In face of the ever increasing prices in fuel the investments minister has the possibility to implement an EU directive that allows for partial subsidies for ‘red diesel’ used by industry according to the Malta Chamber for SMEs (GRTU) director general Vince Farrugia.
Entrepreneurs and industry associations are justifiably alarmed at the increase in one of their fundamental input prices, with Federation of Industry director general Wilfred Kenely saying he is “very worried about the negative impact these hikes will have on the competitiveness of Maltese industry especially, when compared to countries which can tap into their natural resources.”
An increase in the international price of oil has spurred on government to hike up the prices of fuel, with unleaded petrol and lead replacement petrol shooting up by 3c9 to 44c5 a litre and 47c5 a litre respectively. The price of diesel has also increased, by 3c to 41c8 a litre.
Farrugia insists Malta should implement the EU directive on ‘red diesel’ before its transition period runs out next year. Farrugia says the directive will make life easier for firms by imposing a ceiling price on ‘red diesel’. When diesel is used for fixed equipment, or for manufacturing, fishing and agriculture machinery, the directive allows for a partial exemption from the full price.
He also says duty free fuel was forsaken for enterprise in favour of yachts, the reasoning being that it would enhance business at yacht marinas. But GRTU believes it is time that enterprise is given more consideration in these hard times.
Austin Gatt’s ministry seems to be dragging its feet as it is still reportedly studying the situation and has been so far non-committal on the issue, although the transition period officially ends next year.
“Government should not postpone this decision any further and diligent study of the effect of oil prices on the local economy should be continuous,” Farrugia says.
To aggravate the situation further, excise tax on fuel might have to increase in the future. Excise in Malta is low by EU standards, however “it amounts to a good chunk of the fuel price paid by firms, and I find it very worrying that it might have to increase in the future so as to be levelled out with the rest of the EU tax rates.”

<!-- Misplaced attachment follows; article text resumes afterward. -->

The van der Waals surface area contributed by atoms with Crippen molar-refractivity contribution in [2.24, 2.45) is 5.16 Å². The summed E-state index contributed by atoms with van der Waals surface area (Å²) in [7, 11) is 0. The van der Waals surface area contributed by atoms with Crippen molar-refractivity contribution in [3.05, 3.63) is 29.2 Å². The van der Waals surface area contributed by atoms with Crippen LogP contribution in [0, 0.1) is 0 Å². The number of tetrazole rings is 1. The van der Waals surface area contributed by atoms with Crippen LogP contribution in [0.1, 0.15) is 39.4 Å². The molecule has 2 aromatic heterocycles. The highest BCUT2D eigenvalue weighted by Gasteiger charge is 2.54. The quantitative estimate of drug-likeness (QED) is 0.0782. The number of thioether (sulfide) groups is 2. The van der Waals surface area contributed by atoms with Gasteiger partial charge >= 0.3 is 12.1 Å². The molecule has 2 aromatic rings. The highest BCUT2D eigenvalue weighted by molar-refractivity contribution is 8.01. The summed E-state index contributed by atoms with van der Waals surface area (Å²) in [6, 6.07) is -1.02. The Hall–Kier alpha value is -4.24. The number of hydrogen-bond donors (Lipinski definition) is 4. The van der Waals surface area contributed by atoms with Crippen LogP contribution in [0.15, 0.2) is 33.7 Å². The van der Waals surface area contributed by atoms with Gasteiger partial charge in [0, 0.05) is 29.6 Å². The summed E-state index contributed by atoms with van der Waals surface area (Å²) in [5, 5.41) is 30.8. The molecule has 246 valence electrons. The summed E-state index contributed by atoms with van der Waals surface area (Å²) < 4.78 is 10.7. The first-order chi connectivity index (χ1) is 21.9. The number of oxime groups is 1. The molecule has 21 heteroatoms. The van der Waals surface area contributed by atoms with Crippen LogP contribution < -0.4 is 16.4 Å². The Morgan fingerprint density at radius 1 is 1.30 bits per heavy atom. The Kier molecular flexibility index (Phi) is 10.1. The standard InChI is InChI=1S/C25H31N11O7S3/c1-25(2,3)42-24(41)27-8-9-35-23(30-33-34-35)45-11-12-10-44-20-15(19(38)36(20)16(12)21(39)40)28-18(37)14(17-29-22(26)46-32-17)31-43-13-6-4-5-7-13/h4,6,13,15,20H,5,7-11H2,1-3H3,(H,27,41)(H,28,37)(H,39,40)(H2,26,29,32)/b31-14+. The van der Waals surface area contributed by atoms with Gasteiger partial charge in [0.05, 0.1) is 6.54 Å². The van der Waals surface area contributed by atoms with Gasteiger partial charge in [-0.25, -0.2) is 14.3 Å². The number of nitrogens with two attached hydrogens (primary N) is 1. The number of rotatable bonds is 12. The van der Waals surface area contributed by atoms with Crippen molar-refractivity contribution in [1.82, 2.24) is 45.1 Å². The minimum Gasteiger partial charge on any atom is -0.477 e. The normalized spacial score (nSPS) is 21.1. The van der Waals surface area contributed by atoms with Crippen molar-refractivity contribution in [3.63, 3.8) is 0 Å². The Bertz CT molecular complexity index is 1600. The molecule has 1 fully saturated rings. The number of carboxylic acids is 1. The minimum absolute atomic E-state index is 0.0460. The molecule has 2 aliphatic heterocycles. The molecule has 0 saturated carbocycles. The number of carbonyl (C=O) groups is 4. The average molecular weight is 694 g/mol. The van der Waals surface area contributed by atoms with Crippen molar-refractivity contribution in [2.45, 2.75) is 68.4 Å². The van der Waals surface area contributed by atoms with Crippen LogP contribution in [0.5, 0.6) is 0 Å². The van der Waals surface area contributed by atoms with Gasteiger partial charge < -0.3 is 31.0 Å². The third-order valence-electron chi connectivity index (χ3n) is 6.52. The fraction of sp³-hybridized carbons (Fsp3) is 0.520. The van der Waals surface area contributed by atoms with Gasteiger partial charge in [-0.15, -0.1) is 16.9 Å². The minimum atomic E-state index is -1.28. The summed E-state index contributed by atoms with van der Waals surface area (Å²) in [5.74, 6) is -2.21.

The representatives of industry are conscious of the pressure government is having to face from foreign oil markets. But they are insisting that industry cannot keep operating in this manner. So both FOI and GRTU are vehemently pushing for a decrease in fuel excise tax. The two associations say that whilst understanding the government’s position of not being able to subsidise fuel anymore, industry will not be able to cope with spiralling costs, the only remaining option being a decrease in excise tax for commercial uses, as well as implementing the red diesel directive.
The fuel price hikes announced yesterday will also add pressure on the operating costs of hotels and restaurants. Joe Sammut, the chief executive officer of the Malta Hotels and Restaurants Association (MHRA) says that “the increase in light heating oil comes at a very bad time for the industry as this time of the year when this type of fuel is used substantially. This will have a direct impact on costs. Other increases will affect hotels’ own transport expenses and will eventually translate in higher prices from suppliers of materials and services as these go about to recoup the increase generated in their own operations. On a general note, tourists who rent cars will also have to pay higher fuel costs for their cars.”
The MHRA is conscious of the pressure on prices coming from the international oil market. However, at a time when the industry is going through difficult times and facing tough competition from neighbouring destinations, the association registers its dissatisfaction at these steep rises which will add to the increasing burdens they are already carrying.
Considering the low level of GDP growth of 1.2 per cent, it is probable the inflation is cost-push/supply-side, due to the increasing price of oil.
To make matters worse, Farrugia says “the profits being made by a few categories of industry or business are being eroded by the increase in costs.”
Both the increase in the cost of living and unemployment represent a bad omen for Maltese business, leading to a decrease in disposable income. And as budget time is looming, without benchmarks being met or economic indicators showing a better performance, neither firms nor consumers are expecting any respite from the government.
With financial analysts predicting a continuing increase in oil prices it is probable that Malta, having no natural resources like oil or gas to rely on, will again be badly hit by these changes.
The global political scenario of the past few months, like the death of the Saudi King Fahd and the environmental disaster that was hurricane Katrina, have not helped ease oil prices. The increase in oil has highlighted the fragility of micro-economies like Malta’s and the danger of not investing enough in the research of cheaper oil refineries and finding alternative sources of cheaper and cleaner energy.